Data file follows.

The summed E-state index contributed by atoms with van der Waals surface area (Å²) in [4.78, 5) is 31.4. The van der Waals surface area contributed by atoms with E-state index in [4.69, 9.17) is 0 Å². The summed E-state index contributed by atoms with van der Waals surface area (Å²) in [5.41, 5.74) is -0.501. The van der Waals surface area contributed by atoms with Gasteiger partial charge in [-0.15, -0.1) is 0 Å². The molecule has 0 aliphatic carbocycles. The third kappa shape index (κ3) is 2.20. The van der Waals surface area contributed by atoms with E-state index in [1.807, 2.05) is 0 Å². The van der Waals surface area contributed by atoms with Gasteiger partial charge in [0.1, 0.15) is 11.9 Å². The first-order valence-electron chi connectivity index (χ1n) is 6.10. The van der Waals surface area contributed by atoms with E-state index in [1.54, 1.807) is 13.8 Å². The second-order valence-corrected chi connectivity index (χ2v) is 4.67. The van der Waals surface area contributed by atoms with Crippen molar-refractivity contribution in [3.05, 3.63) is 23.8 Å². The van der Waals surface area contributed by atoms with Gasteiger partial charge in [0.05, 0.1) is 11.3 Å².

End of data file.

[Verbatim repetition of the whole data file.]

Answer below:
The summed E-state index contributed by atoms with van der Waals surface area (Å²) in [4.78, 5) is 31.4. The van der Waals surface area contributed by atoms with E-state index in [4.69, 9.17) is 0 Å². The summed E-state index contributed by atoms with van der Waals surface area (Å²) in [5.41, 5.74) is -0.501. The van der Waals surface area contributed by atoms with Gasteiger partial charge in [-0.15, -0.1) is 0 Å². The molecule has 0 aliphatic carbocycles. The third kappa shape index (κ3) is 2.20. The van der Waals surface area contributed by atoms with E-state index in [1.807, 2.05) is 0 Å². The van der Waals surface area contributed by atoms with Gasteiger partial charge in [0.1, 0.15) is 11.9 Å². The first-order valence-electron chi connectivity index (χ1n) is 6.10. The van der Waals surface area contributed by atoms with E-state index in [1.54, 1.807) is 13.8 Å². The second-order valence-corrected chi connectivity index (χ2v) is 4.67. The van der Waals surface area contributed by atoms with Crippen molar-refractivity contribution in [3.05, 3.63) is 23.8 Å². The van der Waals surface area contributed by atoms with Gasteiger partial charge in [0.05, 0.1) is 11.3 Å².